In the study 14 participants received oral THC two hours before extinction learning, while 15 received placebo. 24 hours after extinction learning subjects were tested again. Compared to subjects that received placebo, subjects that received THC presented with a better extinction of fear. Thus, THC may be useful to improve treatment of anxiety disorders such as post-traumatic stress disorder. Scientists concluded that “these results provide the first evidence that pharmacological enhancement of extinction learning is feasible in humans using cannabinoid system modulators, which may thus warrant further development and clinical testing.”
Symptoms of severe post-traumatic stress disorder in a young man were significantly improved following self-treatment with cannabis, according to a case report from the Department of Psychiatry of Hannover Medical School, Germany. From about the age of four, the patient was a victim of long-time sadistic sexual abuse by his father and paternal uncle, which continued until age 15 when he attempted to commit suicide for the second time.
The authors of the report first saw the patient several years later when he was admitted to the psychiatric department for safety and stabilization during a crisis with severe, uncontrolled flashbacks, panic attacks, and impulses for self-mutilation. These had resulted in severe self-injury in the past (mainly lacerations from cutting with knives). After a few days of treatment and stabilization he was referred back to the inpatient psychotherapy treatment centre. In the following weeks his condition improved dramatically. When he was asked what his idea was about the improvement of his condition, he confessed that he had learned to smoke cannabis resin from some other inpatients. He had discovered that he could prevent dissociative states by smoking cannabis when he first felt reactivation and intensification of traumatic memories experienced as flashbacks. Although he still experienced flashback phenomena after the use of cannabis, it alters their course and intensity. Authors conducted a review on the issue and concluded: “Evidence is increasingly accumulating that cannabinoids might play a role in fear extinction and antidepressive effects.”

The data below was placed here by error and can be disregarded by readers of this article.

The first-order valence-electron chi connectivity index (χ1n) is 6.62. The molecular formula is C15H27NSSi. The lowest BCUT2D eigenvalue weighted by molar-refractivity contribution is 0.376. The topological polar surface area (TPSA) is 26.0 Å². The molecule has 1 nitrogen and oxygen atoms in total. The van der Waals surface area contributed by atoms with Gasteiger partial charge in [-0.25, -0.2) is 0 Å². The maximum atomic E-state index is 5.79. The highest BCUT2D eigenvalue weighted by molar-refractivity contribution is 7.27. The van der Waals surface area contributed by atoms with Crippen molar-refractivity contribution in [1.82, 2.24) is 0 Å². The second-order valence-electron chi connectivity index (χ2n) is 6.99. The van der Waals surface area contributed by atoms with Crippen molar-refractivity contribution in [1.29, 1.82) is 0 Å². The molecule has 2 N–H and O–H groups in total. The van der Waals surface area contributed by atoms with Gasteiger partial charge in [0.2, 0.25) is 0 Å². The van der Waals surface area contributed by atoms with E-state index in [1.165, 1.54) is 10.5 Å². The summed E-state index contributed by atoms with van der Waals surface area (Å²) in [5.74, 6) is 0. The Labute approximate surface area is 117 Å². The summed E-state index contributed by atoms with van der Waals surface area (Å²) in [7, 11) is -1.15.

Passie T, Emrich HM, Karst M, Brandt SD, Halpern JH. Mitigation of post-traumatic stress symptoms by Cannabis resin: A review of the clinical and neurobiological evidence. Drug Test Anal. 2012 Jun 26.[in press]
France: Conference on the medical use of cannabis
A conference on the medical use of cannabinoids and cannabis will be held at the EURopean Parliament in Strasbourg on 19 October 2012, organized by Icare (Strasbourg) and Action Sida Ville (ASV-Strasbourg).
Avancées pharmacologiques et utilisations thérapeutiques des cannabinoïdes
Science/Human: Cannabis improves cognition in bipolar disorder
Compared to non-cannabis using subjects with bipolar disorder those, who used cannabis demonstrated better performance on measures of attention, processing speed and working memory. In the study 50 patients with bipolar disorder and cannabis use (CUD) were compared with 150 patients without cannabis use. Scientists wrote: “Interestingly, bipolar patients with history of CUD had better neurocognitive performance as compared to patients with no history of CUD.”
The Zucker Hillside Hospital, Glen Oaks, New York, USA.
Braga RJ, et al. Psychiatry Res. 2012 Jul 17. [in press]
Science/Human: Cannabis use does not alter thyroid function